Thursday, October 10, 2013

My Thai Thug Life

When I was in Thailand, I was in a gang. Our name? “The Green Park Gang.”
They see us rollin'. They hatin'.

The name of our group came from the name of our turf, a rough neighborhood by the name of “Green Park Home”. The town we operated out of was outside of Bangkok, on an infamous stretch of road known as “Buddhamonton Sai Si”.

Our house was an official dormitory for Mahidol University International College, but it was located a few kilometers away from campus. I think they were afraid we would be a corrupting influence on the rest of the student body if we were placed to close. Can’t say that I blame them.

What kind of activities did we engage in? We did plenty of jobs at the 7-Eleven on the corner. A meat bun from 7-Eleven would cost a mere 10 Thai baht. That’s about 34 cents US. That’s not just a bargain, it’s a steal. We were practically stealing from 7-Eleven, that’s how bad we were.

Our leader was a man named Jeff, aka DJ Jazzy Jeff, aka Young Jeffy. The locals referred to him as Mr. Jep. Because Jep means “pain” in Thai, they were essentially calling him Mr. Pain, that’s how hardcore he was. The fact that when Thais speak the “F” at the end of words it often comes out sounding like “P” is mere coincidence.
Jeff hails from California, but watching him operate, everyone knew within minutes of meeting him that he was born to run the streets of Thailand. He knew every centimeter of the country, and had connections in every major city. He even knew a guy who knew a guy who knew Skrillex! He another associate of ours, Di “Da Lion” Lon, were able to score free tickets to a Skrillex show in Bangkok. Afterward, they presumably took a ride on Skrillex’s private jet, which is shaped like a sub-woofer and sounds like an old modem dial-up tone as it flies overhead. Probably.
Also in our crew was our enforcer, Leo. Leo knew fifteen different martial arts styles, including Muay Thai and a previously unknown long-lost art known as “Muay Bueno”. It is rumored to be the world’s deadliest; a single punch can bring down an elephant. Thailand’s elephant population actually took a nosedive in our time there. Leo claimed to be German, but it’s just a cover. His father is a famous Georgian (the other Georgia) movie star, and financed Leo’s training in order to turn him into the world’s greatest superhero. Instead he joined our gang, technically making him a supervillain.
We also had the Park City Pair, Jack and earlier mentioned Di Lon, from the great state of Utah. Apparently Jeff misheard someone who suggested his gang needed “more men”, and instead tried to recruit “Mormons”. They’re not actually Mormons, not that there would be anything wrong if they were. We engaged in activities with involving exotic animals, and Di Lon was our official animal wrangler. Jack? Jack of all trades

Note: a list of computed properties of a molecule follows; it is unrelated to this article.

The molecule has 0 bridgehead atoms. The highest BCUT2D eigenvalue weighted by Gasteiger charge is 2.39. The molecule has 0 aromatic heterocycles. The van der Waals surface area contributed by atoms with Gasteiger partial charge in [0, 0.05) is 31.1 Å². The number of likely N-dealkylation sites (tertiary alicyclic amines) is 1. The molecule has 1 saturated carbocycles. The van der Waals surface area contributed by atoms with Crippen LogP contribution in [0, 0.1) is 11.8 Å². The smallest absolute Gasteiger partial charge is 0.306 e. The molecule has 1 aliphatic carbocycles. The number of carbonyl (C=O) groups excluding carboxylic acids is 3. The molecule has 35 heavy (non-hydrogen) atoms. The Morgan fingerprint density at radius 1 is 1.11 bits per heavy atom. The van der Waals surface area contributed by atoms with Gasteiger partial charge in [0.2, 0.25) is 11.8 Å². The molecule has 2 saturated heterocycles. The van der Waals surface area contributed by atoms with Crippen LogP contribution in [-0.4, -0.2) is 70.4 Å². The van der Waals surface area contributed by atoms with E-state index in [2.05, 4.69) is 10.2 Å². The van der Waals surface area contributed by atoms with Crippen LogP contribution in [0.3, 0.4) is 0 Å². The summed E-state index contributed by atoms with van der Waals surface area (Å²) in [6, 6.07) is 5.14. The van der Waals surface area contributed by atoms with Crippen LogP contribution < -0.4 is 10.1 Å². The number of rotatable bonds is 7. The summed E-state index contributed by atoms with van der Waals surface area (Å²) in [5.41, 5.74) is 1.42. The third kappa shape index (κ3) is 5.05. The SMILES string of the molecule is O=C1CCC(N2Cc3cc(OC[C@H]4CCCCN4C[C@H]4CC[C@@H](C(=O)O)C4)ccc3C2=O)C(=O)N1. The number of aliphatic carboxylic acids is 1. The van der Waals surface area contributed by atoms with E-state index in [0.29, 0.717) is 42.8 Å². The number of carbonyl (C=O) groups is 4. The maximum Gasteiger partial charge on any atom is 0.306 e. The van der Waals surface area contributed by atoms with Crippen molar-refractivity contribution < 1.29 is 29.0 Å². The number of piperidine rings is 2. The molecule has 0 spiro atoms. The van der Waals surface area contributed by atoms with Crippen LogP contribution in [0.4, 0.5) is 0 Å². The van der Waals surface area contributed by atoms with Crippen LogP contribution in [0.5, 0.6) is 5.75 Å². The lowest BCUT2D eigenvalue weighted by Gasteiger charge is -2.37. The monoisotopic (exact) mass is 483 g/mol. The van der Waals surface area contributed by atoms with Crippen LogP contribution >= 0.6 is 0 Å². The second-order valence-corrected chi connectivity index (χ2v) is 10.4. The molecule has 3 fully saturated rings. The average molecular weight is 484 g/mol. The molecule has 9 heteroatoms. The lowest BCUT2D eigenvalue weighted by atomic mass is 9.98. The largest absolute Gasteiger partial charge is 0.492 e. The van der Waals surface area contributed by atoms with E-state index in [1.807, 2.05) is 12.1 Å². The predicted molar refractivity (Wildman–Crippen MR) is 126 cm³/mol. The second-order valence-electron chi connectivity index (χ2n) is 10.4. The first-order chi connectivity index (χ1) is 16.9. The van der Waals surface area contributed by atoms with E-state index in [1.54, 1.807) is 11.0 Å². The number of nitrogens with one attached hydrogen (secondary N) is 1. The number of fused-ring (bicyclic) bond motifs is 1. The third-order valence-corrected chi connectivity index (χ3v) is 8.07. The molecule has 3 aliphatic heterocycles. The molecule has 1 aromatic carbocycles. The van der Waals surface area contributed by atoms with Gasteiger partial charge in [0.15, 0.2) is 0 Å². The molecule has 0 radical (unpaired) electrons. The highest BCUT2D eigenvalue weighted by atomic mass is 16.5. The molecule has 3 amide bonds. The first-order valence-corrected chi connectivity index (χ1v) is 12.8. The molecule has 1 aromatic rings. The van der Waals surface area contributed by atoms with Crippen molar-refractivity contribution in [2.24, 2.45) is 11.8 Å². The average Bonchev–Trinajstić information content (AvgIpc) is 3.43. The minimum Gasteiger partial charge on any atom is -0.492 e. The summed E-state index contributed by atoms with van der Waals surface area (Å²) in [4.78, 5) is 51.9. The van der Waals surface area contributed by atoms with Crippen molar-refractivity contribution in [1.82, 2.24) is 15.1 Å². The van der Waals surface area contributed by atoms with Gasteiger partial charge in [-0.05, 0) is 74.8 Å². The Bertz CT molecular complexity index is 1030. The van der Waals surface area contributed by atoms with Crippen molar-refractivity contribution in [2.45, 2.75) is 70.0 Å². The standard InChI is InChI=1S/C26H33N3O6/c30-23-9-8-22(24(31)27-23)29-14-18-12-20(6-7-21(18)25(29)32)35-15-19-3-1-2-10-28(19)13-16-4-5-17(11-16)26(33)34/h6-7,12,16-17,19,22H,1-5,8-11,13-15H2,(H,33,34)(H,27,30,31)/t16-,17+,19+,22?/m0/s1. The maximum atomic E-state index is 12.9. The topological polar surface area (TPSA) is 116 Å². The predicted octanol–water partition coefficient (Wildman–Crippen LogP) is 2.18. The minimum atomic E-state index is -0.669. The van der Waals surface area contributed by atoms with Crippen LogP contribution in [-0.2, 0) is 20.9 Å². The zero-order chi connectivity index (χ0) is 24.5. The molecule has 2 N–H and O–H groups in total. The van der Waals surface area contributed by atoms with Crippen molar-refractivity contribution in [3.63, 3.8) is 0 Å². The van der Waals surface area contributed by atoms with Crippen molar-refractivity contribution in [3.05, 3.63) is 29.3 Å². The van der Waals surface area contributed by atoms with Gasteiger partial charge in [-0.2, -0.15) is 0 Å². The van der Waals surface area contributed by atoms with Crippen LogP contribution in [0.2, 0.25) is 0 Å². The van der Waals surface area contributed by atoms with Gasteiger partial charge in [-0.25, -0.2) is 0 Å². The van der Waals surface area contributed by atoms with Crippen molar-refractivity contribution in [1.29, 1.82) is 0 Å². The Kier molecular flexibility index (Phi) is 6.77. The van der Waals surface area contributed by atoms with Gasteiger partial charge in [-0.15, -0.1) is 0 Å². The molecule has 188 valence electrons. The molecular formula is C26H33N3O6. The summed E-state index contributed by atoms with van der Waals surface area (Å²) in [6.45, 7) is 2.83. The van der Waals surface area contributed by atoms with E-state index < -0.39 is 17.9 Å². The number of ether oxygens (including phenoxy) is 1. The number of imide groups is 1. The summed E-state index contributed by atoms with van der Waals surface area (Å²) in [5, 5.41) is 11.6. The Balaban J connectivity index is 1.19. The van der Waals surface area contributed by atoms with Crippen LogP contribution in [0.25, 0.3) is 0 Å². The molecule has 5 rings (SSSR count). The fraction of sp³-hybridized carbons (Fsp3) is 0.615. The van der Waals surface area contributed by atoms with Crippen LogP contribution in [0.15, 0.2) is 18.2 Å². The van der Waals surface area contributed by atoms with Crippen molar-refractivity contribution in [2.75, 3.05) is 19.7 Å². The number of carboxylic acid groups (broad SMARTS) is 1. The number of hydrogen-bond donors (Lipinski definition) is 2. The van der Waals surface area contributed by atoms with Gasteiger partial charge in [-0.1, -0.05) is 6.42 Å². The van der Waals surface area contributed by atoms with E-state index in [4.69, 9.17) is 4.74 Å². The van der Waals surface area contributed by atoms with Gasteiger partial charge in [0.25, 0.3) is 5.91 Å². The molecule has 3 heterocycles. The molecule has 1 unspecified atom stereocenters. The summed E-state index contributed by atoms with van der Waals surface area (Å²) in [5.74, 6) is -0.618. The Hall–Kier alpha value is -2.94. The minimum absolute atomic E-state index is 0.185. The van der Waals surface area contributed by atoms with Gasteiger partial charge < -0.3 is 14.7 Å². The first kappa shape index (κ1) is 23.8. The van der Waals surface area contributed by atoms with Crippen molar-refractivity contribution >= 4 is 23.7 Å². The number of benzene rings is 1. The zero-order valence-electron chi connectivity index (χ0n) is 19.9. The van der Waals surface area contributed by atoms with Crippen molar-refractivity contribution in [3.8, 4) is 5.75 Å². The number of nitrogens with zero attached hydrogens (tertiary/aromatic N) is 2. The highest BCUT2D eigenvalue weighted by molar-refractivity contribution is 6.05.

Di Lon and Jack, with Leo resting in the background after a particularly exhausting elephant fight.
When the health of a member of the gang would take a turn for the worse, we relied on our medical officer, Milap, from South Carolina. That’s right, our gang had a medical officer. That’s not something other gangs can boast of. Get on our level, Warriors! Milap knew everything there was to know about every debilitating medical condition known to man, and would gladly tell you about them all, whether you wanted to hear it or not.
When out on a mission, we engaged the services of August, from Austria. He was in charge of logistics, and by that I mean he was in charge of guiding us to sustenance during late-night activities. He had a twentieth sense, the ability to detect the nearest McDonald’s no matter where he was. It was uncanny.
We also had a photographer in our gang, a man by the name of Conan. He was a very pleasant, charismatic individual, which was the only reason we kept him around. Otherwise it’s not the best idea to have someone whose task it is to create evidence of our unsavory activities.
We had a master spy in the group, by the name of Ryan. He tried to teach all the rest of us his spy ways, by introducing to us a game called, “Gettied Spy’d”. There is a cheap Thai wine cooler by the name of “Spy”. The object of the game is to hide a bottle of Spy somewhere, and when someone finds that bottle, they must get down on one knee and chug it. Hiding those Spies turned us all into spies.
Finally, we had our translator, Bundit. As a Thai American, he could speak the local tongue. At first he couldn’t read the language, though, actually making him kinda useless. He got better though.
There are many, many more people I could talk about. More individuals with stories even greater than those already spoken of. So why won’t I talk about them? Because I can’t let you in on ALL of our secrets, can I?

Maybe next time. ;)
Green Park Gang ain't nothing to fuss with.

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